Critic Consensus: Part political treatise, part melodrama, Marco Bellocchio's Mussolini biopic forsakes historical details in favor of absorbing emotion -- and provides a showcase for a stunning performance from Giovanna Mezzogiorno.
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as Ida Dalser
as Young Benito Albino
as Benito Mussolini
as Riccardo Paicher
as Rachele Mussolini
as Doctor Cappelletti
as Pietro Fedele
as Giulio Bernardi
as The Judge
as Mother Superior
as Merciful Nun
as The German
as The Singer
as Red Shoes
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Critic Reviews for Vincere
Carol Crivelli's soaring classical score heightens Bellochio's operatic tendencies.
An astute study of amour fou and a cautionary tale about how the worship of false idols can lead to personal and national collapse.
Bellocchio has turned the story of Mussolini's discarded wife and son into a movie that has some of the bully swagger and excess of Il Duce himself.
The untold story of how fascist strongman Benito Mussolini rose to power by trampling on the woman who loved him is a bracingly cinematic lesson in how all politics is personal.
Vincere is a thrilling period drama about the power of delusions.
Audience Reviews for Vincere
Who would have guessed that a biopic - about Mussolini, no less - could have turned out so avant-garde? Although consistently overshadowed by its (admittedly) superior Cannes counterpart "The White Ribbon," the Italian film "Vincere" still has its strengths, disregarding conventional biopic mechanisms in favor of a taut, yet occasionally overwrought, dramatic storyline. By omitting the traditional "this is where he started" bits, "Vincere" immediately catapults the viewers into the center of the action. The film is remarkably operatic, with clamoring swells and swoops and a soundtrack rivaling the likes of "Amadeus." Director Marco Bellocchio ("Good Morning, Night") makes skillful use of old 1930s film reels, masterfully juxtaposing grainy WWI propaganda with scenes from the film, flashing and fading out of victims in mental hospitals with sunken eyes just as the opera voices billow and subside. Where "Vincere" succeeds most at is exploring the concept of sex as a mechanism of character - before Mussolini comes into power, he is seen subjugating Dalser, foretellingly, in much the same way. In one particularly harrowing scene, Dalser spreads herself naked on a comforter, having sold all her possessions in order to fund her lover's Socialist newspaper. "Say you love me, just once," the needy Dalser begs. In true fashion, Mussolini responds by violently pressing his lips against hers, obscenely ravishing her naked body. The image fades out, and a troop of advancing soldiers marches across the screen, preliminarily connecting the bedroom to the battleground before the historical events happen. Yet the problem with "Vincere" - as with all biopics - is that it comes off as quite one-dimensional, essentially focusing on Mussolini's pathway to power through his character and personal relationships. Once the dictator leaves the film halfway following his abandonment of Dalser to a mental institution, there is fundamentally no more film, leaving us to deal with Dalser's theatrics in the absence of a powerful male figure. As a Mussolini biopic, the melodrama had worked wonders. As an Ida Dalser one, it's a bit too much, as the actress Mezzogiorno screams obscenities, psychotically flinging letters onto the ground and generally raising havoc among the ward. Her performance is powerful, to be sure, but her character is simply not interesting nor sympathetic enough to carry the film by herself. Viewers can neither identify nor sympathize with Dalser's overtly masochistic tendencies, and soon, her hysterics begin to grow a little old. If the first half were taken in isolation, "Vincere" might have been applauded as a greater film, portraying the gripping story of dictator ravenous for all aspects of power, sex and love. While the second half is not terrible, it falters tremendously in contrast, carefully and destructively losing steam with every second it goes over.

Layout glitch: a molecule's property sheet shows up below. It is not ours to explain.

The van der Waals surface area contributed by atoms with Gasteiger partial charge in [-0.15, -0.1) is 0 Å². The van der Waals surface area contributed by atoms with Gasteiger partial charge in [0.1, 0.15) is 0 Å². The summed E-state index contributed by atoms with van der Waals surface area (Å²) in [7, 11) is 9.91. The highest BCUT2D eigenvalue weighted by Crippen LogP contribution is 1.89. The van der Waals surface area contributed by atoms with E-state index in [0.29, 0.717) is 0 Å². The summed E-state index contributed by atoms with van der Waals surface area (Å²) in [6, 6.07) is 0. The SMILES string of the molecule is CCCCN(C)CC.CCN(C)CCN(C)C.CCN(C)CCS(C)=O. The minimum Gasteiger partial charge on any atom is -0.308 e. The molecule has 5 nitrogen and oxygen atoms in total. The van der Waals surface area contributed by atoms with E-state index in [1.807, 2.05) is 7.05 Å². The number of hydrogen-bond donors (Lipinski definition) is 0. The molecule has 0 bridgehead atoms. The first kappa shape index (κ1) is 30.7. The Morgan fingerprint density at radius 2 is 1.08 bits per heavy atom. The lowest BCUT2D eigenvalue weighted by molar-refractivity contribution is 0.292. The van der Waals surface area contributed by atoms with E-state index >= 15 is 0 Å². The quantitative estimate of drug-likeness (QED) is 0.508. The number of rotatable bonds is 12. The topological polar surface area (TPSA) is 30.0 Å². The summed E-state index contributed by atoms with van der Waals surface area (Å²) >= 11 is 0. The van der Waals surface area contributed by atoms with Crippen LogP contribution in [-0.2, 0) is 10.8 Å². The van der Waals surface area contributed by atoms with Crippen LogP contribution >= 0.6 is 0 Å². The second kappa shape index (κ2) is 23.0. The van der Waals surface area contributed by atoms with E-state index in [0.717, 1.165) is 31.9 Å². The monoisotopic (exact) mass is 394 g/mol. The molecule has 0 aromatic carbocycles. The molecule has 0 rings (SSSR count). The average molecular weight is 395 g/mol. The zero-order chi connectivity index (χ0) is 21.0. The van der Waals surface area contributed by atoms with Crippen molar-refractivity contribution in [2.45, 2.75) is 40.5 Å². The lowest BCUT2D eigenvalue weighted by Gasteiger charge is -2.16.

Without a doubt, this is the best movie I have seen this year! Political unrest, the rise of fascism and Mussolini, interspersed with actual vintage newsreel footage. There are eerie parrallels with Mussolini's relationship with Ida and Italy itself. As always, Mezzogiorno is equally stunning and enthralling to watch. This is a story that needed to be told and deserves recognition for its complexity and impact on Italian national identity and consciousness.
A very prestigious and dramatic character study of Ida Dalser, Mussolini's secret lover. She bore him a son, and sold all of her belongings to fund his newspaper which made him become known to the public, yet he disowned her and pretended he didn't even know who she was. The film was up for the Golden Palm in 2009 at Cannes, and has a great operatic score, with some beautiful cinematograpy. It was directed by Marco Bellocchio, and stars Giovanna Mezzogiorno(Of "Don't Tell" and "Love in the Time of Cholera.") The best scenes in my opinion were when Dalser was watching Chaplin's "The Kid," her eyes in tears, as she could sincerely relate to the film, and the scene when she was outside in the snow, clinging to the gate, throwing letters out into the night, while a scene of her son pushes down a statue of Mussolini's head in his boarding school, that whole sequence was eloquent and beautiful.
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